Linked by Thom Holwerda on Wed 3rd Feb 2010 12:53 UTC
Mozilla & Gecko clones "The notion of a Firefox smartphone browser seemed implausible only a few short years ago, but today it's very much a reality. Firefox Mobile for Maemo demonstrates the flexibility of the Firefox Web browser and its potential to bring a desktop-like browsing experience to constrained computing environments. It is truly an impressive achievement, but it's only the beginning of what Mozilla hopes to accomplish on handheld devices. Stay tuned for our follow-up about Weave, in which we will examine some of the opportunities for innovation created by Firefox Mobile."
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Read advantage not mentioned
by kragil on Wed 3rd Feb 2010 13:29 UTC
kragil
Member since:
2006-01-04

AFAIK The BIG MAJOR advantage that Mozilla has over other engines is that it can do REAL ADBLOCKING.

While webkit based browsers always download everything and then filter (all ads etc) Firefox adblock disregards A LOT of stuff and doesn't even download most of junk ad stuff nobody wants and that makes websites load much faster over slow mobile data connections.

The future is very bright for Firefox!

Reply Score: 5

MicroB is still my favourite...
by HangLoose on Wed 3rd Feb 2010 13:42 UTC
HangLoose
Member since:
2007-09-03

it is faster than Firefox, has flash enabled by default and I think it is still more intuitive to use.

But Firefox has weave, so every time I am on the go I use Firefox instead of MicroB. Weave is just so damn handy.

It is a tough choice now but N900 is no short of good browsers ;)

What a good dilemma Nokia has on its hands now. And in a few weeks Qt4.6 with webkit engine.;)

Reply Score: 3

Maemo...
by memson on Wed 3rd Feb 2010 15:31 UTC
memson
Member since:
2006-01-01

Maemo, ah yes - the OS platform that Nokia like to break ABI compatibility on every year or so (and therefore GUI based apps don'r work or barely work between major versions), and pretty much obsoletes your device every 18 months (N770, then N800 and then N810.) You'll forgive me if I pass on this one.

Reply Score: 1

RE: Maemo...
by t3RRa on Wed 3rd Feb 2010 19:14 UTC in reply to "Maemo..."
t3RRa Member since:
2005-11-22

But AFAIK there are incompatibilities between major versions even on Windows Mobile platform. So it is expected, isn't it?

Reply Score: 5

RE: Maemo...
by moondevil on Wed 3rd Feb 2010 20:19 UTC in reply to "Maemo..."
moondevil Member since:
2005-07-08

How is this different from most other mobile platforms?

Reply Score: 5

RE: Maemo...
by vivainio on Wed 3rd Feb 2010 20:51 UTC in reply to "Maemo..."
vivainio Member since:
2008-12-26

Maemo, ah yes - the OS platform that Nokia like to break ABI compatibility on every year or so (and therefore GUI based apps don'r work or barely work between major versions), and pretty much obsoletes your device every 18 months (N770, then N800 and then N810.) You'll forgive me if I pass on this one.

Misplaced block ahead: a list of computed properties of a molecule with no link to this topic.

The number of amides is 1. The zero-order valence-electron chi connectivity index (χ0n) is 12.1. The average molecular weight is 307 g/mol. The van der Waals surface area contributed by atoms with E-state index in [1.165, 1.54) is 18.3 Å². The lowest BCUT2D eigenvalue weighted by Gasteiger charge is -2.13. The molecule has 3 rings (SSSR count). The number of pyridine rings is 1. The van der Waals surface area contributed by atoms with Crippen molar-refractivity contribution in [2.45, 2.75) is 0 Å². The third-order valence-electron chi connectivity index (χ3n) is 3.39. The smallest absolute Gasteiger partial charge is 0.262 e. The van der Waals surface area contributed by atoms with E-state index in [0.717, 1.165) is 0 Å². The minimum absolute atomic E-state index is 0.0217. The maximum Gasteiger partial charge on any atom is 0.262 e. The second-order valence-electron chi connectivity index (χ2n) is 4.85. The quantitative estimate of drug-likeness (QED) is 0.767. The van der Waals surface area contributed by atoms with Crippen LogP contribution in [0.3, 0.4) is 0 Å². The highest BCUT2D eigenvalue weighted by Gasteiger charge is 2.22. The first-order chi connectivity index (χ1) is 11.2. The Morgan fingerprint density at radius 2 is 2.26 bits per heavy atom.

Huh? Both N800 and n810 received the update to "Diablo" (OS2008).

Reply Score: 4

RE: Maemo...
by Dr-ROX on Thu 4th Feb 2010 15:02 UTC in reply to "Maemo..."
Dr-ROX Member since:
2006-01-03

Symbian did this too - all apps were incompatible between major versions. So in mobile world this often happens. Anyway, in mobile world you don't have so much resources, to bloat with "legacy" support, like Windows for example. You must cut what is old or not used.

Reply Score: 1

Android
by stardogchamp on Wed 3rd Feb 2010 20:47 UTC
stardogchamp
Member since:
2009-10-18

I'd really like to see this on my Android device (Samsung Galaxy). I've tried a couple of browsers on it so far, but haven't found the perfect solution yet. Plus the Android platform seems so much more promising compared to Maemo (if you put Google's "Big Brother" attitude aside, at least), now that it's being used on more and more devices.

Reply Score: 0

RE: Android
by vivainio on Wed 3rd Feb 2010 20:57 UTC in reply to "Android"
vivainio Member since:
2008-12-26

I've tried a couple of browsers on it so far, but haven't found the perfect solution yet. Plus the Android platform seems so much more promising compared to Maemo (if you put Google's "Big Brother" attitude aside, at least), now that it's being used on more and more devices.


You seem to be confusing "promising" with "popular".

Android is a big Java sandbox, while Maemo is a Debian based Linux platform, built on open technologies throughout the stack. To each his own, I guess...

Edited 2010-02-03 20:58 UTC

Reply Score: 4